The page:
With or without the delayed monsoon, children of all ages can be seen roaming the streets with colourful and bright kites these days. Harin ‘Boycy’ Fernando tries his luck.
School holidays and some spare time mean that flying a kite is an interesting, low cost and rewarding experience for many. Without doubt Galle Face Green on Colombo is a kite flier’s paradise with its spacious setting, heady wind and ambiance.
The best time for flying a kite is after mid-day when the harshness of the sun slowly beings to pave way for a sublime sunset. From the roofs of buildings, along narrow streets, at any beach and pretty much anywhere with breeze, kites will be seen clearly sailing across clear blue skies.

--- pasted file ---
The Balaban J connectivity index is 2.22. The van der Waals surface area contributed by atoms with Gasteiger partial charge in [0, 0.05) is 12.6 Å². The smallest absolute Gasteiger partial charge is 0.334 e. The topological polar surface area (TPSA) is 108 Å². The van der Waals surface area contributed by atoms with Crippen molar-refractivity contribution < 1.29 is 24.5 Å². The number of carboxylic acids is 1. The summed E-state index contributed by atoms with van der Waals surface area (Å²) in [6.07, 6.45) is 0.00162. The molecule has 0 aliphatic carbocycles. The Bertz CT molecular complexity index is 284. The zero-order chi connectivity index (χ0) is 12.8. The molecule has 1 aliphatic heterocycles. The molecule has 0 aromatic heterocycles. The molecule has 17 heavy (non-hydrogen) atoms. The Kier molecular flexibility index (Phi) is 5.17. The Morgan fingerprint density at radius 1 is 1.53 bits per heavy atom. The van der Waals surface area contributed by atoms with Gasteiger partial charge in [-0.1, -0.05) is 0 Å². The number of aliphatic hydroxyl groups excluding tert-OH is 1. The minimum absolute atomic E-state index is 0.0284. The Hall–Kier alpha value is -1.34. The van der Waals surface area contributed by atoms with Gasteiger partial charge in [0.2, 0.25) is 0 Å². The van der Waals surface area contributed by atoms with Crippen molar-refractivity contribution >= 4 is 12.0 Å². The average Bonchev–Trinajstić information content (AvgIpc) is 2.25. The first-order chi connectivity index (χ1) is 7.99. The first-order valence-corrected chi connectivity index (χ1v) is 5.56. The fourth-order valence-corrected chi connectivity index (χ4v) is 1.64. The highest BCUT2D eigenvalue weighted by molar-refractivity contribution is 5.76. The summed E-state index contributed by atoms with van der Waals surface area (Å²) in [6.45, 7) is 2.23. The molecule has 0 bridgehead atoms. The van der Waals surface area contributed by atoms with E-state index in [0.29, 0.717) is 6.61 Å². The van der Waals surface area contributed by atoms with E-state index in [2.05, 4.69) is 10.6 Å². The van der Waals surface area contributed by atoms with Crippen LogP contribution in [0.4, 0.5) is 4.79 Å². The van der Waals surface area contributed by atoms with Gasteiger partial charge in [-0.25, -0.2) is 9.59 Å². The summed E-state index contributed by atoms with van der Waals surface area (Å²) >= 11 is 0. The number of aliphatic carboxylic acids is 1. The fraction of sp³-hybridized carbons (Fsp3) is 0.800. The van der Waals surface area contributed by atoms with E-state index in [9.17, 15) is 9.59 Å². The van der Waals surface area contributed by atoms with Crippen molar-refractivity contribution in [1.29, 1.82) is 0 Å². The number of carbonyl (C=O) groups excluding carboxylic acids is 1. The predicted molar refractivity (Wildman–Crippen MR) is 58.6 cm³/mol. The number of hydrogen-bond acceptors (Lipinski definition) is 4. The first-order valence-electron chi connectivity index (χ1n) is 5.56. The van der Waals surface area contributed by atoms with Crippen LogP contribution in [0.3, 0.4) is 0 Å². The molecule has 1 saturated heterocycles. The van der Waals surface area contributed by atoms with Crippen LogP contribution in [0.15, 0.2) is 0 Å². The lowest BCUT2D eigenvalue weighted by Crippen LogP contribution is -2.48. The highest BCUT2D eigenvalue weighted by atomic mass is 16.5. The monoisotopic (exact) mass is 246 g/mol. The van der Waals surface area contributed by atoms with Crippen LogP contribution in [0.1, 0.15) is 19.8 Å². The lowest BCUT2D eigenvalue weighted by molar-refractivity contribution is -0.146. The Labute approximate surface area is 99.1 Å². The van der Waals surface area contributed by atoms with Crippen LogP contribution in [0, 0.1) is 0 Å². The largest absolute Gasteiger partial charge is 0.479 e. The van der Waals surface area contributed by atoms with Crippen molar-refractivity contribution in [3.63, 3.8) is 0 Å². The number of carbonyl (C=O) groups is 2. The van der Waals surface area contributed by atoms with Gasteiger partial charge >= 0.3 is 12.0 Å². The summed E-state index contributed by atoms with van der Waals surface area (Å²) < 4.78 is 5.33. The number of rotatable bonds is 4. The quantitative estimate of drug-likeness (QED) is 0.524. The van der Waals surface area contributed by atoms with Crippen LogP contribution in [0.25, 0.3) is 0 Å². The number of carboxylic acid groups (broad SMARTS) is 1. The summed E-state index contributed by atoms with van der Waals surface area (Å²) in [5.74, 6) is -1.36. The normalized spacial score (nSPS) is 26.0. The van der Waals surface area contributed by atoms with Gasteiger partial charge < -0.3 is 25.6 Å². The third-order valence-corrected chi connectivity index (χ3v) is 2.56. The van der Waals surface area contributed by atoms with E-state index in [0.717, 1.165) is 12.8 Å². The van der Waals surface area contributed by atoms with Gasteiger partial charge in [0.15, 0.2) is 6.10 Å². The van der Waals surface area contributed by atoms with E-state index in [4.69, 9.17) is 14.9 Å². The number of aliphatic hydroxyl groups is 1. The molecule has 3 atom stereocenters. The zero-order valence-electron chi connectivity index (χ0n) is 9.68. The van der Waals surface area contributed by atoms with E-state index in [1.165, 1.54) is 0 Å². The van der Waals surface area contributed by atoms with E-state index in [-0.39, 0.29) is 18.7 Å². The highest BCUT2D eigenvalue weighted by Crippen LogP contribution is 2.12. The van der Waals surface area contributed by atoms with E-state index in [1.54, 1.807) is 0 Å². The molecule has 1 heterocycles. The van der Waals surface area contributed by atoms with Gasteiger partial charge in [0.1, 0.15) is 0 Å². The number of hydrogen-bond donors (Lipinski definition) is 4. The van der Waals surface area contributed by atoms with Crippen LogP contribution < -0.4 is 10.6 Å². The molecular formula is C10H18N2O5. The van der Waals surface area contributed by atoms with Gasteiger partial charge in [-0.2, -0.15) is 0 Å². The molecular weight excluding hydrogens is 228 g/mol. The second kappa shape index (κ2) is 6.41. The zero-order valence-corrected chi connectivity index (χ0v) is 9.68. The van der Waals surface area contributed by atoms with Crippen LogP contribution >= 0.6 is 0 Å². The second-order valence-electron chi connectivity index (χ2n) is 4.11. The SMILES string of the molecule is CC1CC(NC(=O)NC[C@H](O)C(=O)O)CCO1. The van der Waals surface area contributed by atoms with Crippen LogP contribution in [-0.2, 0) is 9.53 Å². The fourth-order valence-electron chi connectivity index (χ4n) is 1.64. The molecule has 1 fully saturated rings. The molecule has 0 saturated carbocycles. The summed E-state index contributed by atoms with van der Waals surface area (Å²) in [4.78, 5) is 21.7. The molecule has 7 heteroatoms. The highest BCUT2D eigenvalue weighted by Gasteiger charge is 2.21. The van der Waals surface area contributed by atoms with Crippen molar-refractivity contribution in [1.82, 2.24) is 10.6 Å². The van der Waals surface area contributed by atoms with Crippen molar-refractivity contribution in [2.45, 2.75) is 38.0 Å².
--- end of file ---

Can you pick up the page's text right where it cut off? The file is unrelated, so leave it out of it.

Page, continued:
For many, making their own kite is often complex and difficult; however putting mind over matter, all it takes is some coconut eakles (stalk of the coconut leaf), coloured tissue paper, gum and thread (yarn).
From massive dragons and snakes to butterflies and all types of birds, when it comes to designing your own kite, your imagination sets the limit. Mind you a ‘tail’ is considered essential not only for aerodynamic reasons but also to make your kite stand out from the crowd!
Sri Lanka's National Kite Festival takes place on 13/14 October.